Hello, I recently did and engine swap on my 2004 eclipse 2.4 5 speed with a 2000 eclipse engine. Everything seems to be working fine, it starts everytime, drives, doesn’t stall or anything, but Im now getting 2 OBDII codes P0335 Crankshaft Position Sensor A Circuit Malfunction & P0340 Camshaft Position Sensor ‘A’ Circuit Malfunction. When I try to erase the code it come up immedietly on again. I never had those codes with my broken 2004 engine but now I do with the 2000 one. Now the wiring and ecu is my stock one, the sensors are the ones that came with the swapped engine, so some mechanics told me that I need to put my old sensors back (from 2004 engine) on that swapped engine to clear the light. I did end up doing it, and it didn’t help, the codes are still present. Anyone know of possible solution or expereinced something similar? Please and thank you…
“Now the wiring and ecu is my stock one”
The stock one from WHICH car?
If you are using the ECM from the 2004 car with an engine from a 2000 model, the most likely problem is that there is a communication glitch between the engine and the ECM.
VDCdriver, yes I still have my 2004 ecm in my car, the only thing I swapped is the Engine Itself, everything else is still mine. If there is a glitch, how can it be fixed???
IMHO, you need to install the ECM from a MY 2000 Eclipse.
The days of simply swapping engines from different model years–even if they have the same displacement–are long gone.
I’ll ask what some of the others may have been thinking . . .
Why didn’t you install a model year 2004 Eclipse engine in your 2004 Eclipse?
Couldn’t locate one?
Happened to have a model year 2000 Eclipse engine lying around in your garage?
By the way, what prompted the engine replacement in the first place?
Likely some kind of ECM software incompatibility. The programmers who wrote the software for the 2004 engine computer didn’t anticipate somebody would be using that version of software with a 2000 engine. It’s pretty amazing it works at all if you think about it. Think about it this way: what if you tried to install a recently released software application like a spreadsheet or word processor intended for use exclusively on the Windows 7 platform and instead installe it on a Windows XP computer? You’d expect some problems, right?
You could get lucky and it may be possible to find a work-a-round. Sensors, wiring, etc. Or maybe just a reflash of your ECM software back to the 2000 version would do it. I don’t recommend trying this on a hit and miss basis though. You’ll likely run out of time and money before you get it to work. If I had this problem I’d contact one of those outfits that specialize in engine computer module repair and replacement. They might be able to source you a complete 2000 ECM in fact.
Be aware that what you are trying to do may be impossible to accomplish; i.e. that you can’t make a 2000 engine completely compatible with a 2004 car, and the only way you’ll get the check engine light to stay out is to either remove the light bulb or but some black tape over it.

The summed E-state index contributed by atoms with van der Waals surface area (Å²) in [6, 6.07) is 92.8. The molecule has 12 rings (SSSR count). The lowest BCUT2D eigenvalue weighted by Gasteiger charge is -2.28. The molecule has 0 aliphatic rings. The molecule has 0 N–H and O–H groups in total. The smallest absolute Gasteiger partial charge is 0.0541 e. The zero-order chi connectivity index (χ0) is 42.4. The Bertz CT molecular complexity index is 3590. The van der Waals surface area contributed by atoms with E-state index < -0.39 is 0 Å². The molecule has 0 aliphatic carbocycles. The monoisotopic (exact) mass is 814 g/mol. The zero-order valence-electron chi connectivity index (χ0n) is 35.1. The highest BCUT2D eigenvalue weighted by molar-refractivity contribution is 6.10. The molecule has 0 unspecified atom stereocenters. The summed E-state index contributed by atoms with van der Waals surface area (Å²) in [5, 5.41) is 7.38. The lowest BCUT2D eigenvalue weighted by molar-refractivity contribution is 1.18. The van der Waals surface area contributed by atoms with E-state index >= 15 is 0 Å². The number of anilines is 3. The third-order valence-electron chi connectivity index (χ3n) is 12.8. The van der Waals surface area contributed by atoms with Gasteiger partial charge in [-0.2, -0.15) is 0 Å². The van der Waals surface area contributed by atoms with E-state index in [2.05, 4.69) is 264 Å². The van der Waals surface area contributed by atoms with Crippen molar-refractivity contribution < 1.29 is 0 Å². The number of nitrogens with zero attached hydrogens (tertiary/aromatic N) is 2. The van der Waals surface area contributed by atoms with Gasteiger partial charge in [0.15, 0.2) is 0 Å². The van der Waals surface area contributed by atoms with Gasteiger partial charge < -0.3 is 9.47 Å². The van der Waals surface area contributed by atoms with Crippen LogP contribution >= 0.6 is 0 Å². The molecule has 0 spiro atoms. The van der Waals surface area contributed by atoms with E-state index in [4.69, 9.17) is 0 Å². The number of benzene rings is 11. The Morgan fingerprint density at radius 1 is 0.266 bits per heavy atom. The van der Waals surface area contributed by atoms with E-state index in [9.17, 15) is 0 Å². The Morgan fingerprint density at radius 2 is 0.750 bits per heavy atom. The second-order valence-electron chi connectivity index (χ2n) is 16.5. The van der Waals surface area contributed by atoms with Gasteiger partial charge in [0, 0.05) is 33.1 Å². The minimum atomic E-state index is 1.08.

The only good news is that the OP’s car has a manual transmission.
If it had an automatic trans, that would likely mean that it was necessary to change the TCM also.
But…then again…if he was running a MY 2000 engine with a MY 2004 automatic transmission, it is possible that the communication problems would be impossible to resolve.
In any event, I stand by my earlier statement that the days of simply swapping engines from different model years–even if they have the same displacement–are LONG gone.
George so you wouldn’t reccomend reflashing but rather putting a 2000 ecm insted? WOn’t i have to put a 2000 ecu as well and reprogram a key or something like that?
I’d only be guessing. Contact one of those module replacement places for advice. The one I’ve heard of – but never used myself – is called “Module Master”. The staff there deals with this type of problem on a daily basis. You need their expertise.
As long as it’s running okay and there is no emissions testing issue, why worry about it?? Drive on…
I asked WHY a 4 years older engine was installed
And my question wasn’t answered
db4690, I don’t see how answering your question is going to help me solve my issue, but if you really must know, then that is the ONLY one I could find at that time from a salvaged yard. I’ve never had any issue swapping the motors before with an older engine or newer engine like on camrys, civics, but this eclipse is giving me crap…
Caddyman, I need to sell this car, so how am I to explain to the buyer what the issue is?
Thank you for the explanation
Here’s my advice for selling the car
Be completely upfront
Tell the buyer the car has an incorrect model year engine
Tell him the check engine light has been on, ever since the engine swap
Tell him what the codes are
Provide him with printouts of the fault codes
Tell him you suspect the codes are due to an incompatibility of the engine and the control module
Tell him the car is sold as is . . . no guarantees, no hard feelings
Price it to move . . . price it far below what it would go far, if it had no problems
I see only one potential problem
In some states, the seller is responsible for getting the car smogged at the time of sale
If that applies to you, it might get hairy